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By John Helmer, Moscow

Oleg Deripaska has told the Chinese to carry his water while he waits for the British to decide what he owes to the individual who, once upon a time, trusted him more than anyone else has done ever since.

In London this week, the UK High Court has fixed the date for Deripaska to face trial on claims he has stolen roughly $6 billion worth of shares, dividends and other assets from his original business partner and patron, Michael Cherney (Mikhail Chernoy). The civil case – the first time Deripaska has been forced to appear in an international court to testify on his business practices – is now scheduled to commence on April 23, 2012, with a planned duration of eight to ten weeks, court sources have disclosed.

The name of the High Court judge who will hear the case has not been announced yet. In 2007, Justice Sir Christopher Clarke presided in the first court proceeding; that tested whether the claims relating to the 2001 contract Deripaska signed with Cherney governing their shareholding and business obligations, came under UK jurisdiction. Clarke ruled they do, adding that “Mr Cherney has a good arguable case on this point, in the sense that he has a strong argument and that, insofar as any judgment can be made on present material, he has much the better side of the argument.” According to Clarke: “I am satisfied that Mr Cherney has a reasonable prospect of success in respect of his claim.” Deripaska appealed. But Clarke’s judgement, and his interpretation of the documentary evidence of the Cherney-Deripaska contract, were upheld last year by the UK Court of Appeals.

Last month, Deripaska lost the last of his attempts to delay the hearing of the lawsuit and his appearance in the witness box.

Although sixteen months remain before then, lawyers for Cherney and Deripaska are governed by a court-ordered monthly schedule for the production of new documents, cashflow accounts, and signature evidence, along with witness testimony on the long personal relationship between Deripaska and Cherney. Deripaska’s defence rests on two claims – that he hasn’t had a genuine business relationship with Cherney, and that he was forced by an alleged gangster, now dead, into paying protection money. On the rulings so far, the High Court doesn’t believe either.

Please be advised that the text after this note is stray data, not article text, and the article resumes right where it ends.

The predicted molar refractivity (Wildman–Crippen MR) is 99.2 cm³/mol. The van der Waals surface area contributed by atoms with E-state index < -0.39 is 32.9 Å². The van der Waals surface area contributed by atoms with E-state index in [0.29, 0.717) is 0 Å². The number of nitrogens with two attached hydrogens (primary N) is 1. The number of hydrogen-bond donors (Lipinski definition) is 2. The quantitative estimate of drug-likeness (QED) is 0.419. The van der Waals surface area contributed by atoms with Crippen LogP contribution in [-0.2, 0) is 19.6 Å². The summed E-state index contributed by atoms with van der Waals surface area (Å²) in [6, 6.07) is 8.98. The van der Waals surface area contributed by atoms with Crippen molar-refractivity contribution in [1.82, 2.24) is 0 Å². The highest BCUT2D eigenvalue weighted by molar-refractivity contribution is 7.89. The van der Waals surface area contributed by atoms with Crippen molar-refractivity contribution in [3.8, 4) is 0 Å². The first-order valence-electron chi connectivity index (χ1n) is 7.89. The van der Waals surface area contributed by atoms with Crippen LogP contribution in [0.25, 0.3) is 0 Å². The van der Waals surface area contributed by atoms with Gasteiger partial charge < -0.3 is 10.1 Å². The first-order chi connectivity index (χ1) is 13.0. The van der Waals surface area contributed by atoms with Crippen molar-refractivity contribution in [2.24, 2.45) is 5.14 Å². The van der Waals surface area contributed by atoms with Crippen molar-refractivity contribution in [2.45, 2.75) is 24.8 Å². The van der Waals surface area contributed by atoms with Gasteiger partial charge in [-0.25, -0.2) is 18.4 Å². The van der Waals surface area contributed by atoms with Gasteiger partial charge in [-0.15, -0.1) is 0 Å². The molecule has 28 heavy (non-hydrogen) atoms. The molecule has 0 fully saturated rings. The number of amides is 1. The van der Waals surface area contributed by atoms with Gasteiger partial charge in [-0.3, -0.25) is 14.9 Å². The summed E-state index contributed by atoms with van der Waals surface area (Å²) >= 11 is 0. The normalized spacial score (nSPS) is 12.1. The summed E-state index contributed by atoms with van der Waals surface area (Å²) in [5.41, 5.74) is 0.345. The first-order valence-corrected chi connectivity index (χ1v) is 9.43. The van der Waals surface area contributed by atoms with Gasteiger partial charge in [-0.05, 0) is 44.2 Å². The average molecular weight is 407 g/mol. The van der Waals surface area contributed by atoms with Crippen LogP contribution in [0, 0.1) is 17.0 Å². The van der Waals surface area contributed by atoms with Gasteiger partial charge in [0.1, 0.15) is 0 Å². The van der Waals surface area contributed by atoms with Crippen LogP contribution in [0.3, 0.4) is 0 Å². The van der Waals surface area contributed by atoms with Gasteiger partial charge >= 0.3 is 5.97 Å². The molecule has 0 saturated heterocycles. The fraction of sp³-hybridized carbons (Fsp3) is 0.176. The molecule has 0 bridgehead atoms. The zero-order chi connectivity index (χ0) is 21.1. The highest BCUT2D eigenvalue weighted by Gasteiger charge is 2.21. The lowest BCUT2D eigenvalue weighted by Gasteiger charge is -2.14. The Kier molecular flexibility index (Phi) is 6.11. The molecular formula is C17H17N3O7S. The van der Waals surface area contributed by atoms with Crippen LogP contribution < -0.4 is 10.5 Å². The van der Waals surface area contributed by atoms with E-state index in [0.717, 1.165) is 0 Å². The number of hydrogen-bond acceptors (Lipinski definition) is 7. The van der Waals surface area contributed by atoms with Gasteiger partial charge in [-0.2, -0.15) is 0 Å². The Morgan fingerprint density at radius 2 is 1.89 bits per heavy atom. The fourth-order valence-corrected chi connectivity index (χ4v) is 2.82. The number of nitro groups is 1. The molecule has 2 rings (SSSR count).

The delay before trial also means delay in the recovery of the share price of United Company Rusal, the Russian aluminium monopoly, which Deripaska runs as chief executive and controlling shareholder. Rusal has told its shareholders it “is unable to express a view on the merits of Mr Cherney’s claim.” The company prospectus at its Hong Kong Stock Exchange (HKEx) listing last January cautioned that Deripaska’s shareholding in the company, plus certain assets of Rusal, “would be adversely affected” if the High Court rules in Cherney’s favour.

Rusal reports claim that following the Hong Kong listing, Deripaska nominally holds a 48% stake in Rusal. As the new evidence accumulates in the court files, the risk to Rusal’s share value, and the value discount borne by the other Russian shareholders, grows heavier, three people familiar with the matter say.

They are not the same three people who are reported in Bloomberg today as explaining why Deripaska’s attempt at selling shares of the power utility, which supplies Rusal with electricity, has failed to materialize in Hong Kong. According to the HKEx records , the listing application for the utility company, Eurosibenergo, has not been granted approval; no stock ticker has been assigned, and no prospectus, known by the Exchange as a web proof information Pack (WIPP), has been published.

This is the second Deripaska-controlled company to fail to list its shares on the HKEx this year; in May his Strikeforce Mining and Resources (SMR) announced it was withdrawing.

The exchange itself does not comment on applications pending before its listing committee, but a source close to the committee says he was told early this month that preliminary approval had been granted to Eurosibenergo and its backers, led by the Bank of China International, to start the marketing for the company’s share sale. The evidence from Hong Kong since then is that there has been little or no demand among institutional investors for shares at the lowest of the enterprise valuations Eurosibenerego was offering for itself — $3.5 billion. The Bloomberg publicity had started with an $8 billion target, but that had dropped through the $4 billion level before the latest marketing effort.